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Who Is
Allan Frenkel?

Allan Frenkel was diagnosed with Acute Lymphatic Leukaemia in May 1995 and died in January 1996. He was only 18. In September 1997, his family started a foundation aptly named ALLAN FRENKEL FOUNDATION


Raise funds for Leukaemia research and for practical support for teenagers and families touched by cancer.All monies from our fund-raising is distributed between Canteen, Arrow Bone Marrow Transplant Foundation and The Leukaemia Foundation

19th Annual Fundraising Dinner Party
26th August 2017


Many people who suffer from leukaemia are able to go on and live full and healthy lives after treatment. They have found ways to integrate leukemia into their life's experiences, healthy methods of emotional expression, and the right follow-up treatment to keep their health the best it can be. Leukaemia is not a death sentence, but it does have many challenges, each sometimes requiring creative problem-solving to overcome.

Depending on the type of leukaemia, signs and symptoms may affect the quality of everyday life. It's difficult to cope with everyday routines when fatigue is overwhelming, or when constant fevers and infections force the person with leukaemia to stay home from school or work. Nausea from chemotherapy may affect a patient's diet and ability to maintain good nutrition, causing weight loss. It's important to ask doctors and nurses how to deal with bothersome side effects like these. Being honest about symptoms can help doctors to address them, and they can do their best to help those with leukaemia feel better each day.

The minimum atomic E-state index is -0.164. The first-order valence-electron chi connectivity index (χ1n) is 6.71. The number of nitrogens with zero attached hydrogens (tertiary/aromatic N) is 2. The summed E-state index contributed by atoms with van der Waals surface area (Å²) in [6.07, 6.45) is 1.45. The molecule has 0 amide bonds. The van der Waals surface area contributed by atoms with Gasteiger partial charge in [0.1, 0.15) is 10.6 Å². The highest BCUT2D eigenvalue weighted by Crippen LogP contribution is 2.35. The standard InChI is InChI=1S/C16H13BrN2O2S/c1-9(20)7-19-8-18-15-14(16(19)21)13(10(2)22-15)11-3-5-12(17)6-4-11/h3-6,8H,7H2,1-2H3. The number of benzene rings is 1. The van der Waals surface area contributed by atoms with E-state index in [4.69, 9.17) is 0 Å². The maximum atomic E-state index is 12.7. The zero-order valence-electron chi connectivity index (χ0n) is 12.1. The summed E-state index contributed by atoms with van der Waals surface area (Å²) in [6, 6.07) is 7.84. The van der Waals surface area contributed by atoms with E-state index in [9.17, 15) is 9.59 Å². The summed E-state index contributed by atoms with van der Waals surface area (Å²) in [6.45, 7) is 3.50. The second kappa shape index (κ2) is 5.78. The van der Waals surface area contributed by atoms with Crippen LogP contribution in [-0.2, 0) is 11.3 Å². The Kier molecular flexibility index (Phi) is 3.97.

Being diagnosed with leukaemia can arouse fears and worries about the future, and even after remission fears of relapse or anxieties about the need for future treatment can interfere with daily living. Some ways to deal with the emotions of leukaemia can include: building a support system of family and friends, writing down thoughts and feelings in a journal, or seeking professional help from a counsellor or therapist. Seeking professional counselling does not mean that a person is crazy or weak; it's a way to get an impartial perspective on feelings and events that are often overwhelming.

The financial burdens of leukaemia treatments can last long after remission. Chemotherapy is expensive and treatment often interferes with a patient's ability to work, or the parents' ability to work if the patient is a child. If the leukaemia patient has insurance, that may help cover some of the costs, but often the patient is left with high co pays or fees to pay out of his own pocket. If this happens, it's important to talk with the billing department of the hospital or doctor's office about the difficulty or to seek out other sources of financial assistance.

A child who is diagnosed with leukaemia is often unable to attend school for long periods of time due to illness or a weakened immune system, interrupting the normal course of that child's education. Also, chemotherapy can have cognitive effects on both children and adults, causing forgetfulness or difficulty learning. Children and adults need to be aware of these possible effects so they can develop strategies to overcome them and continue with education and everyday living.

Leukeamia FoundationArrow Bone Marrow Transplant FoundationCanteen

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